From today’s CNBC News Online:
A case before the Supreme Court has the power dramatically to reshape how the U.S. government polices financial fraud and other misdeeds against consumers — which many experts fear would weaken existing protections and expose the public to more harm.
The case, which concerns the Consumer Financial Protection Bureau, ultimately could lead to the dissolution of the agency, which lawmakers created in the wake of the 2008 financial crisis and was bestowed with broad powers to issue and enforce consumer-protection rules in areas such as banking, student loans, credit reporting, mortgages, payday loans and debt collection.
Depending on their verdict, Supreme Court justices could also diminish states’ power to investigate and punish financial wrongdoing.
“It would be effectively a big rollback in the consumer protection enforcement authorities,” said Christopher Peterson, the director of financial services and a senior fellow at the Consumer Federation of America, a consumer advocacy group. “There would be fewer deterrents [for financial institutions] to use tricks and traps” to ensnare the American public, he said.
Congress created the Consumer Financial Protection Bureau in 2010 when it passed the Dodd-Frank financial-reform law, giving it a mission to protect Americans from unfair, deceptive and abusive financial practices. At the time, families were grappling with the effects of the worst financial crisis since the Great Depression, perpetuated by irresponsible lending practices that reverberated across the U.S. and global economies.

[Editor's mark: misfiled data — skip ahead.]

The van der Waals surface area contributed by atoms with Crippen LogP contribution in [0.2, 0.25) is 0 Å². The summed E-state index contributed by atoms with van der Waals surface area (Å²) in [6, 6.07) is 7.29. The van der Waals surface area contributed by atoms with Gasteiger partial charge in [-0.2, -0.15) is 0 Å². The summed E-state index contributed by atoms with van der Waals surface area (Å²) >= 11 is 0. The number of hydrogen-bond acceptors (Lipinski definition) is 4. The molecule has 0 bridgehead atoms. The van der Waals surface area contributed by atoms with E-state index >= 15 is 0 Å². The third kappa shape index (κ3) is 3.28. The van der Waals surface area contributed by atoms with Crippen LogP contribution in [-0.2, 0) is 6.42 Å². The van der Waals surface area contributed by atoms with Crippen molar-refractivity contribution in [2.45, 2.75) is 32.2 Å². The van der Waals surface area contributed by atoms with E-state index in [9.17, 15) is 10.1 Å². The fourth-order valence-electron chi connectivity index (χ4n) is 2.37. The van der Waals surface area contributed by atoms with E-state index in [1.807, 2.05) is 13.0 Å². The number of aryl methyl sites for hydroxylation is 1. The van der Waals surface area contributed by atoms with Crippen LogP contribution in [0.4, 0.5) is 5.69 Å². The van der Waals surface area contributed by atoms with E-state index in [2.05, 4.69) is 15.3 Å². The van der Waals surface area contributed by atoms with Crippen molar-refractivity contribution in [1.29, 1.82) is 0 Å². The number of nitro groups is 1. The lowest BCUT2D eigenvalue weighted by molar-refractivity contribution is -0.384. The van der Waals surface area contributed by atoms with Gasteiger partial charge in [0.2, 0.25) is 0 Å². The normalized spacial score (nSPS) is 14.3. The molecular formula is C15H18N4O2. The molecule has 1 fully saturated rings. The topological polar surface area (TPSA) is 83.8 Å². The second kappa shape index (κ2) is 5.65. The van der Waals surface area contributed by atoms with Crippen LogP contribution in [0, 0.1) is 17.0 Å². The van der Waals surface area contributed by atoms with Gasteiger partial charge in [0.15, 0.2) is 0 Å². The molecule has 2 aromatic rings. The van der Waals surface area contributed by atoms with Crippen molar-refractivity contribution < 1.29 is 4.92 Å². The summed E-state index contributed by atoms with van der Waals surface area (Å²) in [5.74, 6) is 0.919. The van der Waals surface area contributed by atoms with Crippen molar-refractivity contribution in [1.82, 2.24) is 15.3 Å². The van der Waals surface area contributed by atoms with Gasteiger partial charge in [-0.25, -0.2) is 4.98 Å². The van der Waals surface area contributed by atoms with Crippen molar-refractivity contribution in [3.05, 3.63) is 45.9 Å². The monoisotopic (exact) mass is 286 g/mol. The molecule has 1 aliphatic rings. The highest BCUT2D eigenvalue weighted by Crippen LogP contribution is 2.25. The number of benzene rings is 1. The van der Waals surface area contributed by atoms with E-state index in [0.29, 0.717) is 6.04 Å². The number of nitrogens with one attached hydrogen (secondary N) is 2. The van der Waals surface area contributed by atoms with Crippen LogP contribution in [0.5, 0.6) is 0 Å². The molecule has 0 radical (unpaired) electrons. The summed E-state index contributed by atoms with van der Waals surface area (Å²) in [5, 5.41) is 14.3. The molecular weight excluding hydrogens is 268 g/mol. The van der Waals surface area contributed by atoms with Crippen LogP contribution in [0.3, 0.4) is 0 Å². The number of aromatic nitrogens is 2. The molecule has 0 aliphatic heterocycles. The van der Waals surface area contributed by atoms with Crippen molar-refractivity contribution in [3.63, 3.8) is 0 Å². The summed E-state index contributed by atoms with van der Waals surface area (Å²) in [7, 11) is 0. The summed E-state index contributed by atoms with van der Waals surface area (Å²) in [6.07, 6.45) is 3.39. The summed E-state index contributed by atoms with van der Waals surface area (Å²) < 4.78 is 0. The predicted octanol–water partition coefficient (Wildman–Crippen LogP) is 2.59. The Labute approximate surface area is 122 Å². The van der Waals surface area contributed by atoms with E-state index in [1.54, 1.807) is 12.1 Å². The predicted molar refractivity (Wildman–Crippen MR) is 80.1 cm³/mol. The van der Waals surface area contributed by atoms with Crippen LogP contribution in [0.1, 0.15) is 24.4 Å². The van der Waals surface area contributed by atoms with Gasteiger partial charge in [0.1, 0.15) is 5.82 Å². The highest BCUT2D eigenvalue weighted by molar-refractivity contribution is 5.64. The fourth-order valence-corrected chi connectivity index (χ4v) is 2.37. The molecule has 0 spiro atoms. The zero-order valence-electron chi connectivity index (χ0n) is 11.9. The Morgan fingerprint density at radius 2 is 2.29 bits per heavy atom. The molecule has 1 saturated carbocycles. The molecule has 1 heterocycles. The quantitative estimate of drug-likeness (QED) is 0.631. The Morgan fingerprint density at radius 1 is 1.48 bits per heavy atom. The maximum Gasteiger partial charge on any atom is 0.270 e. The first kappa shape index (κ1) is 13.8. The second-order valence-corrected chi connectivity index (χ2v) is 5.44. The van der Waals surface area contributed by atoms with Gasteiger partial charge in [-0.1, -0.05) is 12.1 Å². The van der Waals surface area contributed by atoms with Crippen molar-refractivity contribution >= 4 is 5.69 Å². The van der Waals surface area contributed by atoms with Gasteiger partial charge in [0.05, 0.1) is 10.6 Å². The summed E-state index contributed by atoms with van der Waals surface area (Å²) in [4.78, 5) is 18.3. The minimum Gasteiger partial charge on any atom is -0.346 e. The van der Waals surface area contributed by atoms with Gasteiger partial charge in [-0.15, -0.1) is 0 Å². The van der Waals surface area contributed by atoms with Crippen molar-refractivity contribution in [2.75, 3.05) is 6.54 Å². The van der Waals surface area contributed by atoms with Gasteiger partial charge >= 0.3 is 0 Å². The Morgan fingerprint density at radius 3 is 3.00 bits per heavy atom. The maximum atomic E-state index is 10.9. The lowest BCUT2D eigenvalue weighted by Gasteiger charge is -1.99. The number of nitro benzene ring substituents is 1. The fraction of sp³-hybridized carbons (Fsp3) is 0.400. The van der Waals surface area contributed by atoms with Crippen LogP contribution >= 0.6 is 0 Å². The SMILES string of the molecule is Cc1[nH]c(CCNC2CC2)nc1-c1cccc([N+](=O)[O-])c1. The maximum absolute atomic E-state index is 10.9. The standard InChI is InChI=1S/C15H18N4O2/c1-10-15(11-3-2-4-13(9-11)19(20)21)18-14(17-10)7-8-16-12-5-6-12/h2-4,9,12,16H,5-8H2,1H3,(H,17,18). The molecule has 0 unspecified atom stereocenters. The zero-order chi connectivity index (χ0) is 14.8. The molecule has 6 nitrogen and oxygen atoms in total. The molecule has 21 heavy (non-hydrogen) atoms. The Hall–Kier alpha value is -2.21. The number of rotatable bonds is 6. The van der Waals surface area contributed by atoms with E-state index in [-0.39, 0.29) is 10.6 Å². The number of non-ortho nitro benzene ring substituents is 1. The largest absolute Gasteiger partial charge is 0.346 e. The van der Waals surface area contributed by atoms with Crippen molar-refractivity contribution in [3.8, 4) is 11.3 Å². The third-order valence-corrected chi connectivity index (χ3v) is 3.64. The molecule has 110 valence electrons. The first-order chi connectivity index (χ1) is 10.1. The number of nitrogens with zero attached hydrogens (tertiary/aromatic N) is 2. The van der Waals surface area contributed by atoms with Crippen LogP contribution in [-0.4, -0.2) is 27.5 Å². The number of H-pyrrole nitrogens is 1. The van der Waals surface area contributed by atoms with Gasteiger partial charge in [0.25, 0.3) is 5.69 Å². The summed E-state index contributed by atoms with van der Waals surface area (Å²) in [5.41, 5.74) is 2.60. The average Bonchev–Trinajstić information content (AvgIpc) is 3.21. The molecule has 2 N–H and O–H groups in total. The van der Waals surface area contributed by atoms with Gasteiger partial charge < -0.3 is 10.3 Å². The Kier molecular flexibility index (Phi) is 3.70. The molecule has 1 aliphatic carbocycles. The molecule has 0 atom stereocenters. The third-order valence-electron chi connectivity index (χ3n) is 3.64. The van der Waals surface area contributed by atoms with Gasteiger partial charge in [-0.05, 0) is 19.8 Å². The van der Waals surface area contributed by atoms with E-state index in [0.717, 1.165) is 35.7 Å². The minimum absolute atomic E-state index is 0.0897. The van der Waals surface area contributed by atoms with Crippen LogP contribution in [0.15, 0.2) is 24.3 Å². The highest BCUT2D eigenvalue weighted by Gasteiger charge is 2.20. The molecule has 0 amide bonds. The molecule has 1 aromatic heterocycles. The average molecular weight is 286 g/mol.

Oversight of consumer finance was previously “scattered across government” and laws “escaped regular federal oversight,” according to the CFPB website. The CFPB has collected billions of dollars in penalties from financial companies for wrongdoing. Its largest, for $2.13 billion in 2013, was levied against mortgage servicing firm Ocwen Financial Corp. and a subsidiary for allegedly putting thousands of people at risk for losing their homes.
The agency has recovered more than $12 billion for consumers to date, according to a Consumer Federation of America report published in March last year. The agency’s activity has dropped off under the Trump administration, the report says.
Read the complete article here.